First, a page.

Thoughts About Human Authority and Human Law
When I was quite young and impressionable, it was not uncommon to get home after school and find my mother cozied up on the couch or her bed, engrossed in a thought provoking article from the Readers Digest. (back then they had some really good articles) I had quite a close relationship with my mother and I would always report to her after school before going off to cause havoc in the neighborhood.
Frequently she would engage me in discussing things she had been reading about. She was a master teacher and she would take these opportunities to get me thinking about deep things.
On one occasion she had been reading an interesting article about the military, the dynamics of war, and what had made some of the generals so successful as leaders, or something along those lines.
During this particular discussion I remember quite vividly how she taught me about the importance of the “chain of command” in the military. She painted some pretty interesting scenarios to help illustrate how a group effort will quickly disintegrate if the designated followers refused to follow the orders of the commanding officer.
She effectively pointed out to me that it was not the responsibility nor was it appropriate for a buck private to be critical of how the officer in charge was running the outfit, nor was it acceptable to deviate from the orders that were given.
She emphasized the importance of authority and how authority needed to be respected and followed. She also went into great detail regarding the need for rules, regulations and laws, in running any kind of large organizations, including countries. Hence, the need for governments to enact laws that needed to be heeded. She warned about the consequences of not following the rules and respecting authority, particularly in the military. She taught me about what a “mutiny” was and what a military “court martial” is.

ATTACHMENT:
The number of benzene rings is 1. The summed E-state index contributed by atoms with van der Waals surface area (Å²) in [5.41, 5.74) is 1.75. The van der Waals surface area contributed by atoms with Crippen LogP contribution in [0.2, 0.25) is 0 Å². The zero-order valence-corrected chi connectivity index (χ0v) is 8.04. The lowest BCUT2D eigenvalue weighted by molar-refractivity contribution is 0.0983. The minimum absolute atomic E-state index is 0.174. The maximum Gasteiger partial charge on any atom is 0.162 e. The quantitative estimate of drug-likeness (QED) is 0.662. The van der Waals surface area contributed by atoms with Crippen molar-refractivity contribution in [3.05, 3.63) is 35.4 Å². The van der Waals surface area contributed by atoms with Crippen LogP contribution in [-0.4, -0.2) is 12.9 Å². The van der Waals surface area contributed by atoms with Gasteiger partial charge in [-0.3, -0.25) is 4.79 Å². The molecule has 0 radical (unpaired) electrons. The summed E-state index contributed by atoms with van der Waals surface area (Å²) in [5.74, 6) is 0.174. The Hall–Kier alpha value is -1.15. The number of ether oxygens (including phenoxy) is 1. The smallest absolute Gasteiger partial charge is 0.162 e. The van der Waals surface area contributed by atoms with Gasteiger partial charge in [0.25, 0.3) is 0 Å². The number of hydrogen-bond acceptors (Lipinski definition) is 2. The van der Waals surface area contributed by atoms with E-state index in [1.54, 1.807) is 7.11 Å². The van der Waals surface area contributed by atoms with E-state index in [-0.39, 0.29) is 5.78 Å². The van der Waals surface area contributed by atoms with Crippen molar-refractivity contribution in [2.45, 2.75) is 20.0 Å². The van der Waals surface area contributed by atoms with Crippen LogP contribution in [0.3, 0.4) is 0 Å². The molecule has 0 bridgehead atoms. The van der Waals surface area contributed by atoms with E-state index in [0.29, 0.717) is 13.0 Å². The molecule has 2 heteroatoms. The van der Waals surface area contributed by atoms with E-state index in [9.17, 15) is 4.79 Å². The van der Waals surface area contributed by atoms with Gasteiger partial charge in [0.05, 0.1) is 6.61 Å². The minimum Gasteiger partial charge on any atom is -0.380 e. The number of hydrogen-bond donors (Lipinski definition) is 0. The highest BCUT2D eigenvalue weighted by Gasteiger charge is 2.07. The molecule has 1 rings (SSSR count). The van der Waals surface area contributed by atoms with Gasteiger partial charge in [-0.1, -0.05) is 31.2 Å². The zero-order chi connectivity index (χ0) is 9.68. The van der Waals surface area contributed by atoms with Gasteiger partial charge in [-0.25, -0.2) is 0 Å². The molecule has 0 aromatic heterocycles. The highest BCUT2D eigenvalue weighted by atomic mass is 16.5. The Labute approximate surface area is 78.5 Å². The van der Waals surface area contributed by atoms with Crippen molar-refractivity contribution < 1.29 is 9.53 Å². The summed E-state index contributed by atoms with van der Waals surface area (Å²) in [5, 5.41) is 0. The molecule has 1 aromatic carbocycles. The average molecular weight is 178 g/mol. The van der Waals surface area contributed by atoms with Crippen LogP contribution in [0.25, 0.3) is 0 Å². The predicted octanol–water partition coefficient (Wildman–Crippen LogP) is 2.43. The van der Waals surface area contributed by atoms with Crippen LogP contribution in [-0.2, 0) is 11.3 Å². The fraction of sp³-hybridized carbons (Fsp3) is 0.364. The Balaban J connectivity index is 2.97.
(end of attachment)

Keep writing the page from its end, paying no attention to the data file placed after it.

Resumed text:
She even touched on the concept that many people ascribe to, that a person acting as an agent, in behalf of another person, organization, or legal entity, is not personally responsible for the actions they take in behalf of the person, organization, or legal entity they are acting as an agent for.
After doing a pretty good job of getting me on board with some of these general concepts, she then threw a real curveball at me.
She asked me something like:
“what do you think a military person should do who is commanded to do something that is required according to the rules of military conduct and according to the orders received by the commanding officer, yet the orders are contrary to the person’s moral judgment and integrity and furthermore, contrary to the commandments of God?”
Had she asked me that question before the discussion that preceded the it, I suspect the answer would have come quickly and effortlessly. But she had done such a good job of extolling the virtues and necessity of respecting human authority and human laws, that I was in a bit of a quandary in knowing how to answer her question.
Needless to say, an interesting discussion followed.
I am so grateful for a mother that engaged me in deep moral and religious concepts. The impact of a righteous mother on her children are among the most important priesthood responsibilities that a mother has been given, as the designated “helpmeet” in the family organization, in my opinion.
But I digress.
This post is not about the importance of Moms. It is about the role of AUTHORITY and LAW in the gospel of Jesus Christ and its relationship with the church.
A few weeks ago, a person that reads my blog, forwarded me an email that he got from a person that was concerned about his spiritual welfare.
The person who sent the email to my friend, is a published author of at least one LDS book and he is probably more knowledgeable about the scriptures than the average member of the church.
The email was so incredibly provocative, fascinating, and indicative of how many Mormons think, that I could not resist asking my friend if I could post some of the contents of the email on my blog. I have received permission from my friend, and indirectly from the author of the email, on the basis on anonymity, to post it.
I am not going to share my response to my friend. I don’t think I even need to. The readers of this blog probably already know what I had to say about it and how I feel about authority.